Gallaudet University conferred 227 undergraduate and 180 graduate degrees during its 146th Commencement exercises, held at the university’s Field House on Friday, May 13, 2016.*

Dr. Bobbie Beth Scoggins, E-’77, a deaf advocate, athlete, scholar, educator, and performing artist, served as the Commencement speaker and received the degree of Doctor of Humane Letters, honoris causa.
Scoggins was the fourth woman president of the National Association of the Deaf (NAD) and is currently the director of statewide outreach services at the Educational Resource Center on Deafness at the Texas School for the Deaf.

She competed twice in the Deaflympics and is a silver medalist. Later, she became the first woman to be elected president of the USA Deaf Sports Federation. Scoggins is also an actor and has performed across the U.S. and on Broadway, and has appeared on television, including commercials.

“You graduates must always stand up for what you were taught, how you were taught and why you were taught to respect yourselves and others,” said Scoggins. “You must be willing to take risks, co-exist with others, and be honest with yourself. After all, it’s your journey since you now have the tools, skills, and knowledge. At the same time, you must maintain your attention, attitude, and discipline. Life won’t be fair in some situations, but you must prevail while always being vigilant for your rights, your privileges, and your dignity.”

Two student speakers, Ardavan Guity and Tong Song, addressed the graduating class. Guity, from Tehran, Iran, graduated with a Bachelor of Arts degree in Deaf Studies, and spoke on behalf of the undergraduate class. Tong Song, ’13, from Beijing, China, graduated with a Master of Public Administration degree, spoke on behalf of the graduate student class.

“Through our years at Gallaudet, we have collected many things into our bag, such as knowledge, leadership, and accomplishments,” said Guity. “We won’t just leave after we graduate, we will share what is in our bag, and teach and support deaf children all around the world while they grow up. We will fuel their educational growth when they come to our home here at Gallaudet University. You will continue to dream and influence the world in ever widening ripples.”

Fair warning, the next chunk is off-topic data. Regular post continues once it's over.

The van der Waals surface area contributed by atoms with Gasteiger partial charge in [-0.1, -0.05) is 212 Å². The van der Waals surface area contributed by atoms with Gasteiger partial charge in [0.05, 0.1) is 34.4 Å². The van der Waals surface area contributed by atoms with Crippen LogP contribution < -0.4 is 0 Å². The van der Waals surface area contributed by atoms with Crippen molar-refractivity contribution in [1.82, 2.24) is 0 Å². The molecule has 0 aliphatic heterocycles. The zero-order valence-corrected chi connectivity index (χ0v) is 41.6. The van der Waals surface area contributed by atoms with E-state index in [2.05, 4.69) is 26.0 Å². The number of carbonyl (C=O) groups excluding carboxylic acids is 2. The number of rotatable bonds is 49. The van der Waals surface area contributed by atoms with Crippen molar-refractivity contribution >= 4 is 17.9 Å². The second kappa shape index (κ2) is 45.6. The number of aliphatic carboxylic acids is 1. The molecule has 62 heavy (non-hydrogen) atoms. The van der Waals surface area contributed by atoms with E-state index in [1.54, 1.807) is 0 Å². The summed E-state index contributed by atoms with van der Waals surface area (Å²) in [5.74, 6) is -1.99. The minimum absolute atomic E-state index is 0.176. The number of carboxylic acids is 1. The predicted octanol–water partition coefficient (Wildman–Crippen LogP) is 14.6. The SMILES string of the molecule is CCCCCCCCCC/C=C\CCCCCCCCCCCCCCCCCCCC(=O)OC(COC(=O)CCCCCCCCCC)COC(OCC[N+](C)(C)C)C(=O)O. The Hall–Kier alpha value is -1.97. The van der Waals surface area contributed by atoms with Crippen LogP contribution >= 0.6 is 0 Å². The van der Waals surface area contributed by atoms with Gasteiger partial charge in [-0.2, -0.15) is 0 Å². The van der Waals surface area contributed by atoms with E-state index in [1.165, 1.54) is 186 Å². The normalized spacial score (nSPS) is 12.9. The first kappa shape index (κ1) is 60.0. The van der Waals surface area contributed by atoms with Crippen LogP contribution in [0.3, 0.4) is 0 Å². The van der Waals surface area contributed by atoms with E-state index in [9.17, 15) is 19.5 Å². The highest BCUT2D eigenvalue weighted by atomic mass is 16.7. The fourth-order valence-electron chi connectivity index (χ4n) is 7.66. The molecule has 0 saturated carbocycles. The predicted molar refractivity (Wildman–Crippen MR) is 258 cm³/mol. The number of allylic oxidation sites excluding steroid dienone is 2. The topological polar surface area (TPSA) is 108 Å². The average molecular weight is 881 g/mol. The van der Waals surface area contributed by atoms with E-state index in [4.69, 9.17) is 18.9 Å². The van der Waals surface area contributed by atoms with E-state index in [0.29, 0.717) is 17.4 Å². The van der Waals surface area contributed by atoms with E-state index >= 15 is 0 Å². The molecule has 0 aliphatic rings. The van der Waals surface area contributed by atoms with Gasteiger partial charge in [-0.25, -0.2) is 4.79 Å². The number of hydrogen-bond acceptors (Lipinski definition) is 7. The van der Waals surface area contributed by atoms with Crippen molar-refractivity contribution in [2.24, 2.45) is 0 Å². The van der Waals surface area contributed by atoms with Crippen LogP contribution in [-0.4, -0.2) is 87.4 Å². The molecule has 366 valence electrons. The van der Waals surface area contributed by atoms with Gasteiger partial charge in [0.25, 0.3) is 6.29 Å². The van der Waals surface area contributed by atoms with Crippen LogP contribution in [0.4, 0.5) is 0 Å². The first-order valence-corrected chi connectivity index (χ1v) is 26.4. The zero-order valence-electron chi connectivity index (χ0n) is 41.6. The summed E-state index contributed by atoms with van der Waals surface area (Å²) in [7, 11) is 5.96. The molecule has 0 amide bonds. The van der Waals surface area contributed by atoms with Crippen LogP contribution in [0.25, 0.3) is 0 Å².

“Our graduation is not the end, it is the start of something new,” said Song. “Do not wait to start making a difference in this world. Start to make contributions to your professions, communities, and families now! Build on what you have learned here at Gallaudet to envision what you have never imagined before, to demonstrate that we, as deaf people, can succeed at whatever we put our minds to do. Join a profession, contribute to society, and show the world that as deaf people we can make a difference.”

The Commencement was the first for Gallaudet’s new president, Roberta J. Cordano.

“I look at you and I see Gallaudet’s legacy, I see a community of learners,” said Cordano. “I’ve been here a short time, and I have learned so much! I’ve learned what an excellent University this is. I am able to reflect on the successes of the presidents who served Gallaudet before me-and I honor their contributions. When you walk off this stage, cherish Gallaudet as I do. Honor your alma mater when you meet people and continue to learn and grow.”

Also at Commencement, Drs. Cynthia Neese Bailes and Marilyn Ann Sass-Lehrer from the Gallaudet Department of Education and Dr. Donna M. Mertens, from the department of educational foundations and research, received professor emeritus status.
*The number of degrees conferred is approximate and has not yet been confirmed by the university’s Office of the Registrar.

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